What is in this article?:
- Less aggressive approach expected for South Plains farmers
- Minor adjustments
- Wait and see
- Southern Plains farmers a bit less optimistic than last year.
- Many taking a wait-and-see attitude.
- Will watch weather and markets until planting time.
AS PLANTING TIME NEARS, Southern Plains farmers are taking a cautious approach to production strategies but hoping timely rainfall will get crops off to a good start.
Vaughan will make only minor adjustments. “I’ll add more cotton,” he says. “I’ll also plant corn later. Last year the later corn was the best. Over the last few years the new genetics (in corn) responded better planted late. We delayed planting about a week last year.”
Vaughan says April 15 is his usual target date to start planting corn. He waited until April 20 last year. “We’ll wait until about April 25 this year. Maybe we can outlast La Nina and get some cooling later in the season.”
Vaughan will not make wholesale cuts to production. “It’s full-bore ahead with fertility,” he says. He says with irrigation he knows he’ll make some crop. “And we have to be optimistic.”
He’ll maintain usual plant population as well. “Seed is important. We have to get a stand to grow a crop; without a good stand we fail before we get out of the gate.”
He says seed dealers have indicated “robust sales of cotton seed,” but he also suspects that many, as he’s done, have double-booked cotton and corn and will wait to see what April looks like.
Bearden says most farmers in his area have residual nitrogen left from last season’s failed crops so they’ll be cutting back a bit on early fertilization this year. “Folks are going to be less aggressive and take a ‘wait-and-see’ outlook to see what markets and moisture are going to be like.”
This time last year cotton farmers were fairly aggressive with production. “Conditions were dry but the price was higher. Now, folks will do what’s necessary to prevent land from blowing away. They won’t put the soil in jeopardy.”
He says folks have done some field work, however, taking advantage of December moisture to break land. Two days of 60 mile-per-hour winds, however, caused some damage.
He says crop mix likely will not change much in the Gaines, Terry and Yoakum County area, but peanuts could regain some acreage. “We lost a lot of peanuts last year because we did not have early contracts and cotton price was high.”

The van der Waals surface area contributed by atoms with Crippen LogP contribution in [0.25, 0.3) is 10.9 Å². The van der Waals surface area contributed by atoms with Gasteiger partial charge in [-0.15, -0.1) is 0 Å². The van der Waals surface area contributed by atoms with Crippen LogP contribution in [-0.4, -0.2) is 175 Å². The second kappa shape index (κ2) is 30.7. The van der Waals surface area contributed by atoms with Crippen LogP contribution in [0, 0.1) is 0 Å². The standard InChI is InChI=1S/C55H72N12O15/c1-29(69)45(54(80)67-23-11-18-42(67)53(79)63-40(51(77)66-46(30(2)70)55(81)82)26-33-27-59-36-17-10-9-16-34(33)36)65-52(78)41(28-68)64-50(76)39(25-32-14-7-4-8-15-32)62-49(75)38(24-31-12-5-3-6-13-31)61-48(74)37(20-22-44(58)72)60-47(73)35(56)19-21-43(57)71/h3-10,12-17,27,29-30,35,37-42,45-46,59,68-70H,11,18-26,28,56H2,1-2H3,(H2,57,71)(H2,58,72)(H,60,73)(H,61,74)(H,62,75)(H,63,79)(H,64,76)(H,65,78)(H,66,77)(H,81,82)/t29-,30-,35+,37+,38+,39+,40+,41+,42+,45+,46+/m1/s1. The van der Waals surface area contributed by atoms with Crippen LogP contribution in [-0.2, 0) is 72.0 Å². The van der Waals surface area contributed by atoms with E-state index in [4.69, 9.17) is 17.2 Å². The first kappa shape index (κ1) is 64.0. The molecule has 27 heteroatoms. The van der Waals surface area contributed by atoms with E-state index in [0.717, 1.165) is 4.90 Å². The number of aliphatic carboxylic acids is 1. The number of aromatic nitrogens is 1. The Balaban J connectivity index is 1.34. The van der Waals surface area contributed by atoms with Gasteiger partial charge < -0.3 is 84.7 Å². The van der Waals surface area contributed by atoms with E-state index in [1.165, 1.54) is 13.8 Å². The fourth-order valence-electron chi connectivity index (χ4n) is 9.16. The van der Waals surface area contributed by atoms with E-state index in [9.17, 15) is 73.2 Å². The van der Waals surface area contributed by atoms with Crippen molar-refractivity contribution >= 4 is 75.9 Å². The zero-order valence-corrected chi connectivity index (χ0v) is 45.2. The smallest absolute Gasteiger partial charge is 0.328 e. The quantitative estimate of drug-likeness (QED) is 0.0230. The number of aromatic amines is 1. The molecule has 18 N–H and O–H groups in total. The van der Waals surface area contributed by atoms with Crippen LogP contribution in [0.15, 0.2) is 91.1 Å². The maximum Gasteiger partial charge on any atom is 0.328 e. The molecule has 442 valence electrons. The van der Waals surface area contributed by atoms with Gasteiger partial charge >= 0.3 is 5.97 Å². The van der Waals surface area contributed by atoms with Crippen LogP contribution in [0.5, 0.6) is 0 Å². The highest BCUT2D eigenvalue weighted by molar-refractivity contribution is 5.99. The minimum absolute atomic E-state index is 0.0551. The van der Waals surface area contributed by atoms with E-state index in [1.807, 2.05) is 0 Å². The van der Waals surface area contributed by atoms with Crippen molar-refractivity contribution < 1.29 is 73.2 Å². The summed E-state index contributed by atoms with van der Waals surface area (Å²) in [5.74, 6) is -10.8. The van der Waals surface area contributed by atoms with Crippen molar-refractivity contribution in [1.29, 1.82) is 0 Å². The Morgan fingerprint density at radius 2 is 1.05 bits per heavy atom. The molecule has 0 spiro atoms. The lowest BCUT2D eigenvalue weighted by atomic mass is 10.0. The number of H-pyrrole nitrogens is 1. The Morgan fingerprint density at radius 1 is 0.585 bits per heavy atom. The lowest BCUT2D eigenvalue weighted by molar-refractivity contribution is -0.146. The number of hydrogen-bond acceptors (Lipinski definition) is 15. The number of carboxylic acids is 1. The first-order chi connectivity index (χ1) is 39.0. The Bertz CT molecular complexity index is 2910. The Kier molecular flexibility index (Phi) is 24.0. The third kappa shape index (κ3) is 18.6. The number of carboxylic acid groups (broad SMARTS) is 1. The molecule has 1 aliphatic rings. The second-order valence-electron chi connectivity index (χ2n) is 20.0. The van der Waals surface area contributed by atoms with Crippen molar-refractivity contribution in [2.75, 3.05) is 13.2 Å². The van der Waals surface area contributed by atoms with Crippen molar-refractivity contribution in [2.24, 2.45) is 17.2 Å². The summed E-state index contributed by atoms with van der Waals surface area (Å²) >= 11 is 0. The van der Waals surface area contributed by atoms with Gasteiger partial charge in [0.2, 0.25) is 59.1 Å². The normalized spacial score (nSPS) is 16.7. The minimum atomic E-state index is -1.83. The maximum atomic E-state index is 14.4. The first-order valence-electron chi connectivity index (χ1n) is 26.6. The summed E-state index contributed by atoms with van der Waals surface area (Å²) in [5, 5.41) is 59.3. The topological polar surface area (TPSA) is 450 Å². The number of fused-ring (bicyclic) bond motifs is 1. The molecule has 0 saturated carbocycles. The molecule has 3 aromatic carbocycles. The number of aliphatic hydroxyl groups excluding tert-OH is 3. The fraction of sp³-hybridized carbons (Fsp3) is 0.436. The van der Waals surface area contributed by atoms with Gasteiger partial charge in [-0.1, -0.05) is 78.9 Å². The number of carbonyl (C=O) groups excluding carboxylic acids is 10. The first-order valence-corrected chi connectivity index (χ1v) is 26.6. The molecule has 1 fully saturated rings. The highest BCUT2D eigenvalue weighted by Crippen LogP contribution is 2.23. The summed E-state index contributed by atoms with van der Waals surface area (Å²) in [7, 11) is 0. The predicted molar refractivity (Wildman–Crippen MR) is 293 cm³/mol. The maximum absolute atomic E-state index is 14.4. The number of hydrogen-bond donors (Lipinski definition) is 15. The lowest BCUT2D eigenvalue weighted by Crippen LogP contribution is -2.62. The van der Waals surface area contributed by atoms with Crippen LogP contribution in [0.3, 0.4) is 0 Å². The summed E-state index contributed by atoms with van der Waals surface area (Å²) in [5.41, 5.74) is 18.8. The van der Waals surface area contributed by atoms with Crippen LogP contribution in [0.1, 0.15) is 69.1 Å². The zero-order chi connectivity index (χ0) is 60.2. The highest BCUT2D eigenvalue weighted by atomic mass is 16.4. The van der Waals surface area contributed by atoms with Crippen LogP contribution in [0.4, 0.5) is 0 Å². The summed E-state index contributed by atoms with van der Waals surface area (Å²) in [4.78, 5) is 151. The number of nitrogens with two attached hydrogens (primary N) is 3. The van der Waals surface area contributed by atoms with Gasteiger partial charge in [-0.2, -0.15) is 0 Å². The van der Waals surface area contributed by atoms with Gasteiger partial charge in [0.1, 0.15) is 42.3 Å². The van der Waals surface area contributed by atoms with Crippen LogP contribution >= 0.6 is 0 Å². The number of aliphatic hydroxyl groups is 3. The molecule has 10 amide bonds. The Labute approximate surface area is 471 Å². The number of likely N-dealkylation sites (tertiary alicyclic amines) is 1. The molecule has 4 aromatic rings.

Still, he doesn’t anticipate more than a 15,000- to 20,000-acre shift between cotton and peanuts. And dryland acreage will go to cotton. “That’s what it’s best suited for,” he says.
“The memory of last year still weighs heavy on most farmers around here,” Strickland says. “I don't know of anyone who wants to go full throttle after last summer. My personal rotation will be a lot more balanced. After a few years of mainly cotton, I’m ready for several peanut acres.”
He’ll concentrate peanuts on his best water. “But I am not ready to put the whole farm in peanuts after last year.”
He says aggressive production tactics early proved the wrong approach in 2011. “We really pushed our cotton and peanuts early, and that turned out to be the wrong decision,” he says. “By August, our crops were overloaded and relentless heat caused major fruit shed.”
Irrigated wheat will help spread risks this year. “Tommy and I are growing several hundred acres of irrigated wheat, so we can concentrate our water on fewer acres of summer crops.”
Crop mix is still unsettled.
“We know we will have several acres of peanuts, but with no contract I can't tell you how many acres. It makes it hard to plan and borrow money to farm peanuts when all you can figure on is the loan price. Cotton price may not be a lot better, but cotton has good insurance, a major plus over peanuts. Considering the summer we just had that has to be taken into consideration.”
Strickland says last year was the first time he ever collected multi-peril insurance on any irrigated crops.